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Seeking the Business Vote

Top candidates for governor explain how they would make it easier for businesses to succeed

(page 2 of 3)

Would you consider raising any tax impacting business?

Abercrombie: “I don’t think we need to increase any taxes right now. I believe we need to improve people’s confidence that their taxes are being spent wisely.” However, he did say he would consider working with the Public Utilities Commission to increase the Public Benefits Fund. For an average of $1 a month per household, the state could materially step up its energy-conservation programs, saving far more for average households than they would pay, he says. Hawaii has to capture some of the $5 billion being spent now on imported oil.

     Photo: Mark Arbeit

Aiona: “Taxes do not need to be raised. However, if we continue down the path of raising one of the already highest tax burdens in the nation, businesses will not invest, will not hire and will not grow.”

Hannemann: “It is hard to see how raising any business taxes would be productive for the economy at this time. Before looking at any revenue enhancements, we need to make sure we are spending hard-earned tax dollars wisely by looking for cost savings, cutting expenditures, seeking grants and other measures.”

Would you eliminate or change any regulation or law impacting business?

Abercrombie: Conduct a full-scale review of all regulatory laws to achieve streamlining while still protecting the public interest. An example, he says, is the Public Utilities Commission, where the process slows down progress toward energy independence and stifles energy entrepreneurs. An independent Hawaii Energy Authority would combine policy oversight now found in the Energy Office with some regulatory authority.

Aiona: While regulations have their place for public health and safety, “Over the years, the approval process has become too protracted and bureaucratic and it lacks transparency.” He would place time limits in which permits or approvals must be issued “or the application will be deemed approved.”

Hannemann: Evaluate and update the law governing environmental-assessment requirements “in light of recent court decisions (such as the Supreme Court’s Superferry decision). The uncertainty over what’s required under this law has created tremendous frustration, not only for businesses but for those government agencies charged with overseeing zoning and planning matters.”

Are business-reporting requirements, such as consumer complaints, adequate or too onerous? Should they be more transparent?

Abercrombie: “The key is to ensure the public is protected in ways that are not too burdensome to businesses. In the end, protecting consumers is good for the public and good for business.”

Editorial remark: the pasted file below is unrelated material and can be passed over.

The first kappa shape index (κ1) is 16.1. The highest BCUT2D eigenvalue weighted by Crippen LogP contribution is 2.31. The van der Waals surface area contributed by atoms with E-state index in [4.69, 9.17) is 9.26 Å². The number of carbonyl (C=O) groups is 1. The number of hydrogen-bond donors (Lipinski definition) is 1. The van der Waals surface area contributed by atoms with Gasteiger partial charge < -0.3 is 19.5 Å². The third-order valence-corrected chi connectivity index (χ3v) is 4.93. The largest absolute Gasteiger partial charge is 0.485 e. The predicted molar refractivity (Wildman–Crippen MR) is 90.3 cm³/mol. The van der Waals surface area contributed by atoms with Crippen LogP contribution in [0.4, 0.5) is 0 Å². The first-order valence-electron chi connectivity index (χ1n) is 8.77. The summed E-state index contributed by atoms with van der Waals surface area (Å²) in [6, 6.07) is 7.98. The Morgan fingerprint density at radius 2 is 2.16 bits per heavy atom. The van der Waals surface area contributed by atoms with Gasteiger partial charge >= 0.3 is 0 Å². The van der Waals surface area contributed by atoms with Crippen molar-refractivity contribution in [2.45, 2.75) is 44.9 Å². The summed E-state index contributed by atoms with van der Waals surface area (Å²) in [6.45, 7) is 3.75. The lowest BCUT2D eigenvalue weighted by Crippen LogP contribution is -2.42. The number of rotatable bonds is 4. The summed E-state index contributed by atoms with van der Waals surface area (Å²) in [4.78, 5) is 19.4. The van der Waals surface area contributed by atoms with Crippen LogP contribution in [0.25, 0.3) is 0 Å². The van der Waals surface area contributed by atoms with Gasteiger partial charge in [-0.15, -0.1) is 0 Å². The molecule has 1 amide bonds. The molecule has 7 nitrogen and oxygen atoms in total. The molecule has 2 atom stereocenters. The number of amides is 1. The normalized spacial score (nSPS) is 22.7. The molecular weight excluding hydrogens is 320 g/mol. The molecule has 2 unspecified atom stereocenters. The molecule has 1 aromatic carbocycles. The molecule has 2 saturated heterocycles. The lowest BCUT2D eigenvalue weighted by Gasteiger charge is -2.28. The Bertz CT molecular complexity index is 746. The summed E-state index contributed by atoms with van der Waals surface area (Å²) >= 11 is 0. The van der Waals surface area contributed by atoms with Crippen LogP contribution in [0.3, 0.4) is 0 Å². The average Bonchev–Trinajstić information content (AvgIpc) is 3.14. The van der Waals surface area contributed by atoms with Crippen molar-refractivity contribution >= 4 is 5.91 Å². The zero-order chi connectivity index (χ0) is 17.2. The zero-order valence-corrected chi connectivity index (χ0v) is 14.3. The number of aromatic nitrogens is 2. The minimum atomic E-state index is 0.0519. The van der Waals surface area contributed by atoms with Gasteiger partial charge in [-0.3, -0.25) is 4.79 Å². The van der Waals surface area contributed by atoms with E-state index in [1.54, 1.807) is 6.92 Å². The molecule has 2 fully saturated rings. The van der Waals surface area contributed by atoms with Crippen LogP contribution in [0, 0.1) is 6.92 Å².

Aiona: “Annual business reporting requirements can also be fulfilled online and certificates of good standing and other business documents can be purchased online and downloaded instantly.” He says this was accomplished by the Lingle administration, while, at the same time, “cutting just about every fee and charge to the maximum extent allowed by law.” He says he would also reduce or eliminate the time complaints remain posted online when they are not upheld.

Hannemann: Business should have the right to respond to a complaint before it becomes public. Adjudicated complaints should be posted, but only after the oversight agency has fully investigated the matter and rendered its decision, he says.

Should the Land Use Commission be abolished or maintained, or should its mission be changed in some way?

Abercrombie: “As they are with other aspects of government, many people have expressed frustration with the Land Use Commission and wonder if it is truly meeting the public interest.” He says it is important to restore public confidence in the commission. The LUC’s basic mission is to ensure sustainability for the Islands and, to that end, he says, he has promised to talk with experts and community people to determine how best to accomplish that mission.

Aiona: Did not respond.

Hannemann: “There is no doubt that something needs to be done about the Land Use Commission.” Many LUC duties duplicate county processes, adding to bureaucracy and delay, he says. Moreover, the contested-case format “lengthens the process and imposes a high level of uncertainty for any business applicant considering investing in our state.” He will propose legislation that eliminates some LUC duties that duplicate county processes; eliminates the need for an environmental assessment at this level; and creates a quasi-legislative process instead of the current adversarial contested-case hearing process.

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